Nonresidential Green Building Market Grows

Published On
Jun 4, 2021

Spring is coming to the nonresidential green building market.

Although residential buildings have captured much of the limelight as the role of buildings has increased in climate change mitigation efforts, the potential for energy savings in nonresidential buildings is also great.

According to a study by Research and Markets, Dublin, the market for nonresidential green buildings is ready to sprout.

Released in May, "Nonresidential Green Buildings Global Market Report 2021: COVID-19 Growth and Change to 2030" covers market characteristics, size and growth, regional and country breakdowns, the competitive landscape, market shares, trends and strategies. It projects strong growth over the next four years.

The report attributes growth in the nonresidential green building market to the increased need for sustainable and eco-friendly solutions worldwide. The report notes that it has now become “essential for commercial construction companies to give priority to sustainable design and construction techniques.”

The report defines green buildings as those that have, “in their design, construction or operation, minimal or no negative impacts on the environment and climate but have positive impacts by preserving precious natural resources and improving quality of life.”

It defines the market as “revenue generated by the companies and people by the sale of nonresidential green buildings.”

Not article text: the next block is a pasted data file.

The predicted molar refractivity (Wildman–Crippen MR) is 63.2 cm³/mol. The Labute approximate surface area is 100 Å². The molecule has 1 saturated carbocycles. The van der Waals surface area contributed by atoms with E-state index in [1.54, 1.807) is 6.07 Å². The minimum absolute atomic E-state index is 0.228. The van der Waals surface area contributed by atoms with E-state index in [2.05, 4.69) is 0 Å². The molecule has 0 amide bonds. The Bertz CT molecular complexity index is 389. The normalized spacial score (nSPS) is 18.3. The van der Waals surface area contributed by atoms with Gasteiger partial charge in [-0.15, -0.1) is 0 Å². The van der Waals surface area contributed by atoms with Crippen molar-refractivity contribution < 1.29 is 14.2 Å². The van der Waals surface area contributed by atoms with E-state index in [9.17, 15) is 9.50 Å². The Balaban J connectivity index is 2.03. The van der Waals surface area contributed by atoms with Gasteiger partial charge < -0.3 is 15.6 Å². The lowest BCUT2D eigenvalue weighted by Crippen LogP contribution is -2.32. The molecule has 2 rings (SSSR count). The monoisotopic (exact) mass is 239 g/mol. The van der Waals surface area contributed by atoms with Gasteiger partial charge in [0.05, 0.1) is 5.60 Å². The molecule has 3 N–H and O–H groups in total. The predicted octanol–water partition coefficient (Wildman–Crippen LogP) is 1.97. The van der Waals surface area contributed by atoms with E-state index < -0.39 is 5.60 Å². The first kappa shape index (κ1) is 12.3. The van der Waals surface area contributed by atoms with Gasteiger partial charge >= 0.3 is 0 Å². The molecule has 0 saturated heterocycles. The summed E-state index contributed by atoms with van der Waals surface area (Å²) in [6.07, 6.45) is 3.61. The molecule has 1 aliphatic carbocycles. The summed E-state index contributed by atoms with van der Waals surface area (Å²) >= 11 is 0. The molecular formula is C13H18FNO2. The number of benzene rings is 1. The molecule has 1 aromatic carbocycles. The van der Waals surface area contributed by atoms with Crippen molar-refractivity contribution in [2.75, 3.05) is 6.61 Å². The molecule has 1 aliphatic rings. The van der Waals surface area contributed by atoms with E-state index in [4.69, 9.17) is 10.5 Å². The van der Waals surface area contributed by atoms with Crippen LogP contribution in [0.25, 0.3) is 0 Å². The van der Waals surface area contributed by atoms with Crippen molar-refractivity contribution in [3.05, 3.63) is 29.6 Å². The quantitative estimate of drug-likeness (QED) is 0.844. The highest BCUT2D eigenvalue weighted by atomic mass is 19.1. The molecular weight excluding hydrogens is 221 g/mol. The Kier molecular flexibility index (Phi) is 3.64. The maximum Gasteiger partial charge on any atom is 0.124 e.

Of note, the report identifies green or living roofs as an emerging trend in the nonresidential green building market. A green roof is covered with vegetation and soil, or a growing medium, planted over a waterproofing membrane.

The report notes that green roofs last longer than conventional roofs. They reduce energy costs, indoor building temperatures and stormwater runoff. Local governments have taken a keen interest. According to the report, around 25 cities in the United States have some sort of program to encourage green roofs, including New York City. Portland, Ore., for example, requires vegetation to cover 100% of the roofs on buildings in the central city over 20,000 square feet

The report projects the nonresidential green building market to grow from $69.01 billion in 2021 to $110.52 billion in 2025, at a compound annual growth rate of 9%

About the Author

Rick Laezman

Freelance Writer

Rick Laezman is a Los Angeles-based freelance writer who has been covering renewable power for more than 10 years. He may be reached at

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